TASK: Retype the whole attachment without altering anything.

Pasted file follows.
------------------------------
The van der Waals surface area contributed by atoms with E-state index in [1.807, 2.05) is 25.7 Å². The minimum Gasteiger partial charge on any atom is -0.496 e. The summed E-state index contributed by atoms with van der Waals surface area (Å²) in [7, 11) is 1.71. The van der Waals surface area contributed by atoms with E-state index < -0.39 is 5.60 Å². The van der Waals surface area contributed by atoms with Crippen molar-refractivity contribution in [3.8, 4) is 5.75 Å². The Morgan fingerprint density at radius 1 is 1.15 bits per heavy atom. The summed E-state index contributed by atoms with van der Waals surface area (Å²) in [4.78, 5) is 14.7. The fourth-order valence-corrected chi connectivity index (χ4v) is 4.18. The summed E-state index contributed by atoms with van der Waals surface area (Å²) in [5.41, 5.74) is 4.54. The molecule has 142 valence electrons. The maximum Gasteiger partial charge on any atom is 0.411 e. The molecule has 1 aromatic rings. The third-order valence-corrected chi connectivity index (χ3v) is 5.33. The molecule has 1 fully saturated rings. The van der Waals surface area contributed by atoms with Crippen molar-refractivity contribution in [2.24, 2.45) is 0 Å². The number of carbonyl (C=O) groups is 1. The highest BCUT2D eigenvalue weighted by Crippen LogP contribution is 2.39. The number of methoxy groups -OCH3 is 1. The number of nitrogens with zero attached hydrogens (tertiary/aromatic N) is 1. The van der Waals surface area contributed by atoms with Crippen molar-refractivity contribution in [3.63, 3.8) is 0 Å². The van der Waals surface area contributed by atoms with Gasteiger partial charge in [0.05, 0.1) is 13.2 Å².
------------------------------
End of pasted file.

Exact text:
The van der Waals surface area contributed by atoms with E-state index in [1.807, 2.05) is 25.7 Å². The minimum Gasteiger partial charge on any atom is -0.496 e. The summed E-state index contributed by atoms with van der Waals surface area (Å²) in [7, 11) is 1.71. The van der Waals surface area contributed by atoms with E-state index < -0.39 is 5.60 Å². The van der Waals surface area contributed by atoms with Crippen molar-refractivity contribution in [3.8, 4) is 5.75 Å². The Morgan fingerprint density at radius 1 is 1.15 bits per heavy atom. The summed E-state index contributed by atoms with van der Waals surface area (Å²) in [4.78, 5) is 14.7. The fourth-order valence-corrected chi connectivity index (χ4v) is 4.18. The summed E-state index contributed by atoms with van der Waals surface area (Å²) in [5.41, 5.74) is 4.54. The molecule has 142 valence electrons. The maximum Gasteiger partial charge on any atom is 0.411 e. The molecule has 1 aromatic rings. The third-order valence-corrected chi connectivity index (χ3v) is 5.33. The molecule has 1 fully saturated rings. The van der Waals surface area contributed by atoms with Crippen molar-refractivity contribution in [2.24, 2.45) is 0 Å². The number of carbonyl (C=O) groups is 1. The highest BCUT2D eigenvalue weighted by Crippen LogP contribution is 2.39. The number of methoxy groups -OCH3 is 1. The number of nitrogens with zero attached hydrogens (tertiary/aromatic N) is 1. The van der Waals surface area contributed by atoms with Crippen molar-refractivity contribution in [3.63, 3.8) is 0 Å². The van der Waals surface area contributed by atoms with Gasteiger partial charge in [0.05, 0.1) is 13.2 Å².